Solving problems creatively means getting past your self-limiting thoughts.
Creative problem-solving has countless uses. Too often, people associate creative problem-solving with crises or difficulties, or think of it as something that’s used for games and puzzles or special kinds of jobs. Creative problem-solving skills are required for achieving exceptional performance in most tasks. The term “problem” simply refers to a difference between the current situation and a desired future outcome.
Finding a way to exploit an opportunity is a form of problem-solving just as is coping with a crisis. Any improvement to work processes or products fits the definition of a problem.
Creative thinking is not just for certain jobs, such as writing advertising copy or developing entertaining training programs. Creativity can help us move from our current situation to a desired future situation, whether our jobs are normally thought of as involving “creative work” or not.
So, how do you get to the “aha” of a creative solution?
- Ask “Why?” - Get to the root of your problem by mimicking a four-year-old child: repeatedly ask “why?” For example:
- Filing expense reports is a problem. Why?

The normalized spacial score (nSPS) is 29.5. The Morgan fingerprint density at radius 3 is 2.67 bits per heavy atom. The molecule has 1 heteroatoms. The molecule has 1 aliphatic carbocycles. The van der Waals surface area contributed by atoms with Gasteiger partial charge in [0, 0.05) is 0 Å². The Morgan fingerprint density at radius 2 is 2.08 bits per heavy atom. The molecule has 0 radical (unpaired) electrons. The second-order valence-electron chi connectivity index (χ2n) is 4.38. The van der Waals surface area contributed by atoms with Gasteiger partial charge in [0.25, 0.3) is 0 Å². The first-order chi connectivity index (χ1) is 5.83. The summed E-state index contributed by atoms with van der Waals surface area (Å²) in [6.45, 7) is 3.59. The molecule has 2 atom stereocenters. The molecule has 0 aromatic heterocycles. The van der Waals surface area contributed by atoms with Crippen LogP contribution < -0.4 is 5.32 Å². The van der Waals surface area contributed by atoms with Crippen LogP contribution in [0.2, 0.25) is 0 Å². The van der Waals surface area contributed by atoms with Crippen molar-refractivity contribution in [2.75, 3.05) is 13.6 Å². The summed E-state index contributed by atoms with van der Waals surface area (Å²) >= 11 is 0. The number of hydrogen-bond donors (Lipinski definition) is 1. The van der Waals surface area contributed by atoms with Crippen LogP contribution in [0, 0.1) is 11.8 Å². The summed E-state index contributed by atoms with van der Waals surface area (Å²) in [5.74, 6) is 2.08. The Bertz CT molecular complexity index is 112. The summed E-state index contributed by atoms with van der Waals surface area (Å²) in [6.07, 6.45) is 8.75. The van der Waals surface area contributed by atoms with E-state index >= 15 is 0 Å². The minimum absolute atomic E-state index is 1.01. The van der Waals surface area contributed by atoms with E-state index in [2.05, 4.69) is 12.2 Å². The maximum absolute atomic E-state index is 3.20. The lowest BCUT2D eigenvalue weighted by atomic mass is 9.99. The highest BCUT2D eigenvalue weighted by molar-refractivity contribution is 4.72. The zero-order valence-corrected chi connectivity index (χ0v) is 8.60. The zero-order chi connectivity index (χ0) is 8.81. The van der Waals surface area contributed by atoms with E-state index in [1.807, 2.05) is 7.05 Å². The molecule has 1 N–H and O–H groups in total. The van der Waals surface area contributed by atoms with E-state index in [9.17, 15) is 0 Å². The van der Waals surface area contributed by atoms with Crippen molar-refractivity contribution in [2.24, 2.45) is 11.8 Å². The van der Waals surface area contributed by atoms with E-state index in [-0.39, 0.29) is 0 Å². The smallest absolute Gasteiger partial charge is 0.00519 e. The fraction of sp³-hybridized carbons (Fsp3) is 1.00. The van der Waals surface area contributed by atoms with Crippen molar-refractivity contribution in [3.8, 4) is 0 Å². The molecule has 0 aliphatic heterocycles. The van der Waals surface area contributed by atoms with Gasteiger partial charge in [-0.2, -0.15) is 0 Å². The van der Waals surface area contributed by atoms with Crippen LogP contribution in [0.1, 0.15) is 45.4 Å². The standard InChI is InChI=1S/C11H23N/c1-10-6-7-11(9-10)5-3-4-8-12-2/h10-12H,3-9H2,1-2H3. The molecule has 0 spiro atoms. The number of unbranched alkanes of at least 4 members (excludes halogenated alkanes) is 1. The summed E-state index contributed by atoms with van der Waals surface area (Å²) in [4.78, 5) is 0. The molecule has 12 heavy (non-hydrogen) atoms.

- You bring back a stack of receipts and often, some are missing. Why?
- There is no convenient way to collect everything during a trip; not every receipt is wallet size. Why do you need paper receipts?
- Is there a way to track or store expenses electronically?
- The flip side to that question is, “Why not?“
- Immerse yourself – Work the problem from the inside out to find trouble spots you might otherwise miss. For example, if you wanted to improve your call-centre’s response time, pretend to be a customer and call in. Find out what your customers are dealing with each time they call.
- Generate more ideas – You might be able to come up with five ideas for a new training program… expect none are innovative. Push to come up with 10 or 15 ideas, increasing the likelihood of a gem.
- Change your focus – If you’re looking at one specific function of a larger process, “zoom out” and look at the whole picture. Conversely, if you’re viewing a system-wide problem, focus on each aspect of the issue.
- Go somewhere else – A team brainstorming session in the board room can work, but it can also get in the way of creative thinking. Some people do their best thinking alone, away from a group. How many times have you had a great idea in the shower? Changing up your location can spark your creativity.
- Make mistakes – Allow yourself the option of “failing.” Too often, we edit or eliminate our creative options because they’re too “different.” Give yourself permission to try things that may not work.
Don’t settle for “good enough.” Work towards the optimal solution.